That would be fine but one would have to make sure they include all of the other inflationary factors in there also besides just the price of cornand how much inflation there is for other items in the Mexican marketplace to see if tortillas have gone up at the same or a much higher percentage -not to mention taking a look at what items may be now cheaper for the Mexican consumer that would offset an increase in tortilla prices - to assess the impact on the average Mexican household.

This article's nearly 2 years old (but that's when a lot of this "price of tortillas" thing was really last in the news as far as I know):

The Seattle Times: Nation & World: Mexican leader puts brakes on tortilla prices

From the article:
"The rise is partly because U.S. ethanol plants have been gobbling corn supplies and pushing prices as high as $3.40 a bushel, the highest in more than a decade.

But Calderon also blames price gouging by Mexican middlemen who grind corn into flour and sell it to thousands of tortilla vendors.

"The increases in the international corn market do not justify the tortilla hikes in this country in the last weeks," Calderon said."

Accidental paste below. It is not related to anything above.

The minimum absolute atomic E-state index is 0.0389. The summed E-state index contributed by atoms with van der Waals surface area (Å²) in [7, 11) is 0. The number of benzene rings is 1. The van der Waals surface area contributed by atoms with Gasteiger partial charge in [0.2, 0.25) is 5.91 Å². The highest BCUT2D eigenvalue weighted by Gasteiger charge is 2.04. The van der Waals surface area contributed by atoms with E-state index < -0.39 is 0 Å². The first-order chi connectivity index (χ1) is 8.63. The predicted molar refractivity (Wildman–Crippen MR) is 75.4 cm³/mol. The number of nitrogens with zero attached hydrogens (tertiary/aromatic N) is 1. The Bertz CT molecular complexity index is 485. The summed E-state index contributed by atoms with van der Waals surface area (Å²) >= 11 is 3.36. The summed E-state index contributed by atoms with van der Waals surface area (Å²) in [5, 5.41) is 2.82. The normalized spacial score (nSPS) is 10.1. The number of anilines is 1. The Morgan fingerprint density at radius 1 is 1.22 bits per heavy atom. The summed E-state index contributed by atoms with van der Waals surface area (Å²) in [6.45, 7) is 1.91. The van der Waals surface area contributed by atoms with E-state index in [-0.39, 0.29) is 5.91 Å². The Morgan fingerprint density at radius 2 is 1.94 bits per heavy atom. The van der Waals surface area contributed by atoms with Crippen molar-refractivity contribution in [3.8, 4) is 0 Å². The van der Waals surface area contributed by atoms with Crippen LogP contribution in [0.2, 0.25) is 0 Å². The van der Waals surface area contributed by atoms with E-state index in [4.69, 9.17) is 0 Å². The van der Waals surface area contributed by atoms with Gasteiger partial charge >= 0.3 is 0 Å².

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Old 12-23-2008, 12:55 PM   #44
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And what does that have to do with the price of tortillas in Mexico the price of tea in China?

(Adjusting tinfoil hat...)

As T-Al oft says, there's just too dang many people. Consider, for instance, the breadbaskets of the world, which require large amounts of petroleum and other stuff to keep the world fed. And trying to go more organic would likely reduce yields, creating a need for more land under plow, negating at least some of the benefit. And a few bad weather years, from "climate change" of whatever cause would cause major problems for those at the margin. We are straining the capacity of our power/water/sewer systems, and running out of landfill space. Pollution of various sorts is screwing with the "environment"; I refer you to the swirling mass of garbage out in the Pacific...

The World's Largest Dump: The Great Pacific Garbage Patch | Ocean | DISCOVER Magazine

Could be that simplicity may not be so voluntary...